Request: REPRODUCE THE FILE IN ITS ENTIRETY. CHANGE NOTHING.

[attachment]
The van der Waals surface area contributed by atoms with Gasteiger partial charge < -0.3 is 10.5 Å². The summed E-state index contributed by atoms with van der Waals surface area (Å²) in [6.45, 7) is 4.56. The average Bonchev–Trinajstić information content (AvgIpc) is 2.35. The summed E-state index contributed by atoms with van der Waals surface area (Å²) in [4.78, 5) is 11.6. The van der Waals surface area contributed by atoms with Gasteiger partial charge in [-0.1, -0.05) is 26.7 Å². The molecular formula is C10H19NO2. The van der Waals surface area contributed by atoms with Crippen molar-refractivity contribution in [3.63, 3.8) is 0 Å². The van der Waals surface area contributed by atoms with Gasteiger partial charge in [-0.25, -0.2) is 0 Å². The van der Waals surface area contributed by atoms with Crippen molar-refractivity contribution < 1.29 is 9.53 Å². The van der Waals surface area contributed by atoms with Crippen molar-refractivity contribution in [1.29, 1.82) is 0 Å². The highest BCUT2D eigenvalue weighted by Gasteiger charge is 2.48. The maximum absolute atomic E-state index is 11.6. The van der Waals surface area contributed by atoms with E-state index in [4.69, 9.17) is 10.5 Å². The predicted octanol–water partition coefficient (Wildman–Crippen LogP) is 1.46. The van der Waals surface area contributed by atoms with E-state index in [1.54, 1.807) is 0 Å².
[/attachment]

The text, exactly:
The van der Waals surface area contributed by atoms with Gasteiger partial charge < -0.3 is 10.5 Å². The summed E-state index contributed by atoms with van der Waals surface area (Å²) in [6.45, 7) is 4.56. The average Bonchev–Trinajstić information content (AvgIpc) is 2.35. The summed E-state index contributed by atoms with van der Waals surface area (Å²) in [4.78, 5) is 11.6. The van der Waals surface area contributed by atoms with Gasteiger partial charge in [-0.1, -0.05) is 26.7 Å². The molecular formula is C10H19NO2. The van der Waals surface area contributed by atoms with Crippen molar-refractivity contribution in [3.63, 3.8) is 0 Å². The van der Waals surface area contributed by atoms with Gasteiger partial charge in [-0.25, -0.2) is 0 Å². The van der Waals surface area contributed by atoms with Crippen molar-refractivity contribution < 1.29 is 9.53 Å². The van der Waals surface area contributed by atoms with Crippen molar-refractivity contribution in [1.29, 1.82) is 0 Å². The highest BCUT2D eigenvalue weighted by Gasteiger charge is 2.48. The maximum absolute atomic E-state index is 11.6. The van der Waals surface area contributed by atoms with E-state index in [4.69, 9.17) is 10.5 Å². The predicted octanol–water partition coefficient (Wildman–Crippen LogP) is 1.46. The van der Waals surface area contributed by atoms with E-state index in [1.54, 1.807) is 0 Å².